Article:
6b. You can take this pattern a little bit further to the Pirlo-Gattuso axis from (relatively less impressive but still good nonetheless) 2003-07 years: UCL’03, Serie A’04, UCL’05 finalist, World Cup’06, and UCL’07. They do have different style with Xavi-Iniesta axis, as Gattuso works like a mad protector to Pirlo who is dishing long passes like a boss while Xavi and Iniesta will torture their opponents to no end with their endless passes, but the point is you must have a working identity/soul/core for your system.
(In 2011, Milan basically needed to choose between Pirlo’s and Ibra’s, and sadly they chose the latter. Milan’s loss is only Juve’s gain — for free! Sigh.)
7. Again: Match-fixing investigation in Italy. Does it mean that Italy will win another championship? Seriously, though, I don’t find the allegation surprising. It is part of their culture. To put it simply, Silvio Berlusconi owns Milan.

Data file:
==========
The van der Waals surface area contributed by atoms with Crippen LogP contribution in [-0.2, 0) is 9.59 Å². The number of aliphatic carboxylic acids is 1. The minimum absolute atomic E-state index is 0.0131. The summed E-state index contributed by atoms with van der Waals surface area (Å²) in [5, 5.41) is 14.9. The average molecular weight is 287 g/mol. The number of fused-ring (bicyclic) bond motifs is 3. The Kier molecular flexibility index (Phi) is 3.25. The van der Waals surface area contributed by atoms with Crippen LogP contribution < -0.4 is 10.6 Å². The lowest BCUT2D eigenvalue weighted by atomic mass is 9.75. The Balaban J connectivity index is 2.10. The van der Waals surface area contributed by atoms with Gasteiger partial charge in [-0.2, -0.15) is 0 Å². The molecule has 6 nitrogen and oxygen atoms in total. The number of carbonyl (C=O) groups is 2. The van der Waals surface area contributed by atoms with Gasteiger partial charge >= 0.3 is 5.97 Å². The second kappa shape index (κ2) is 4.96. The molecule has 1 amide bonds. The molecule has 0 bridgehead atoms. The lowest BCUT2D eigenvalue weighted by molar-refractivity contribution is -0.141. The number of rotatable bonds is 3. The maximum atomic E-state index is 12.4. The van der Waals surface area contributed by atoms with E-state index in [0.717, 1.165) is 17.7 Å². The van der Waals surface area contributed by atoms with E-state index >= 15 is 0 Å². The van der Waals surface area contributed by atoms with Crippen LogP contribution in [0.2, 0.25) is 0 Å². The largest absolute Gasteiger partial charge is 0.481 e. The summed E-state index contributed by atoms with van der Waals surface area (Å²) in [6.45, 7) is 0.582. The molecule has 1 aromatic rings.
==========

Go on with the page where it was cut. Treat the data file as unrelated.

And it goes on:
8. If the PIIGS (Portugal, Italy, Ireland, Greece, and Spain) perform well in Euro’12, will they help the Eurozone by a little bit? Nah, probably not.
9. After the Euros, comes the Olympics. And I am still in NTU. London huan ying ni!
10. Sometimes I don’t know whether I’m writing seriously or not. I guess the rule of thumb is this. If any of the points above offends you, then take it as a tongue-in-cheek. Ha!
PS: A list including the South American countries, and I only included the Copa Américas from 1975 onwards.